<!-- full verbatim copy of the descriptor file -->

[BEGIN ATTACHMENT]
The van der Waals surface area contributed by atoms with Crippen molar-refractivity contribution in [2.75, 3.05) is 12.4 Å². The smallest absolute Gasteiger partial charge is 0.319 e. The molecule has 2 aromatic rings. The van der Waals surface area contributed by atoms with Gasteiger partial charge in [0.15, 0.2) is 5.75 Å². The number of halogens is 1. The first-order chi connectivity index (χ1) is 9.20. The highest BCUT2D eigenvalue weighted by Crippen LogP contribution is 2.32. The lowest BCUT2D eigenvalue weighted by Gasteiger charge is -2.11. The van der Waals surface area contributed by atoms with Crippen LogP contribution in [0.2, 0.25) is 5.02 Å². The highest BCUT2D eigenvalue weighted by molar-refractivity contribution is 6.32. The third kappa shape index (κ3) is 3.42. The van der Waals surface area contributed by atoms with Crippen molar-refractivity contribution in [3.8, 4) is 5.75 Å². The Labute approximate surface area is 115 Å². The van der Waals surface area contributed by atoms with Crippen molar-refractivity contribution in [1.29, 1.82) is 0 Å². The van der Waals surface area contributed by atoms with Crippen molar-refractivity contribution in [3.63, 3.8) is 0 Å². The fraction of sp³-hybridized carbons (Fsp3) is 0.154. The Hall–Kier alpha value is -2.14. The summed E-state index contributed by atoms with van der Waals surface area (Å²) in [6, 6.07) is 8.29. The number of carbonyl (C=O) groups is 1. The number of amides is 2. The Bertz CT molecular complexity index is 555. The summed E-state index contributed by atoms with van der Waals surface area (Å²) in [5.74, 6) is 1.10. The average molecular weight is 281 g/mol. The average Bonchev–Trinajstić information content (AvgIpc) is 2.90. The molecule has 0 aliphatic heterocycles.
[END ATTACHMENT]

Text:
The van der Waals surface area contributed by atoms with Crippen molar-refractivity contribution in [2.75, 3.05) is 12.4 Å². The smallest absolute Gasteiger partial charge is 0.319 e. The molecule has 2 aromatic rings. The van der Waals surface area contributed by atoms with Gasteiger partial charge in [0.15, 0.2) is 5.75 Å². The number of halogens is 1. The first-order chi connectivity index (χ1) is 9.20. The highest BCUT2D eigenvalue weighted by Crippen LogP contribution is 2.32. The lowest BCUT2D eigenvalue weighted by Gasteiger charge is -2.11. The van der Waals surface area contributed by atoms with Crippen LogP contribution in [0.2, 0.25) is 5.02 Å². The highest BCUT2D eigenvalue weighted by molar-refractivity contribution is 6.32. The third kappa shape index (κ3) is 3.42. The van der Waals surface area contributed by atoms with Crippen molar-refractivity contribution in [3.8, 4) is 5.75 Å². The Labute approximate surface area is 115 Å². The van der Waals surface area contributed by atoms with Crippen molar-refractivity contribution in [1.29, 1.82) is 0 Å². The van der Waals surface area contributed by atoms with Crippen molar-refractivity contribution in [3.63, 3.8) is 0 Å². The fraction of sp³-hybridized carbons (Fsp3) is 0.154. The Hall–Kier alpha value is -2.14. The summed E-state index contributed by atoms with van der Waals surface area (Å²) in [6, 6.07) is 8.29. The number of carbonyl (C=O) groups is 1. The number of amides is 2. The Bertz CT molecular complexity index is 555. The summed E-state index contributed by atoms with van der Waals surface area (Å²) in [5.74, 6) is 1.10. The average molecular weight is 281 g/mol. The average Bonchev–Trinajstić information content (AvgIpc) is 2.90. The molecule has 0 aliphatic heterocycles.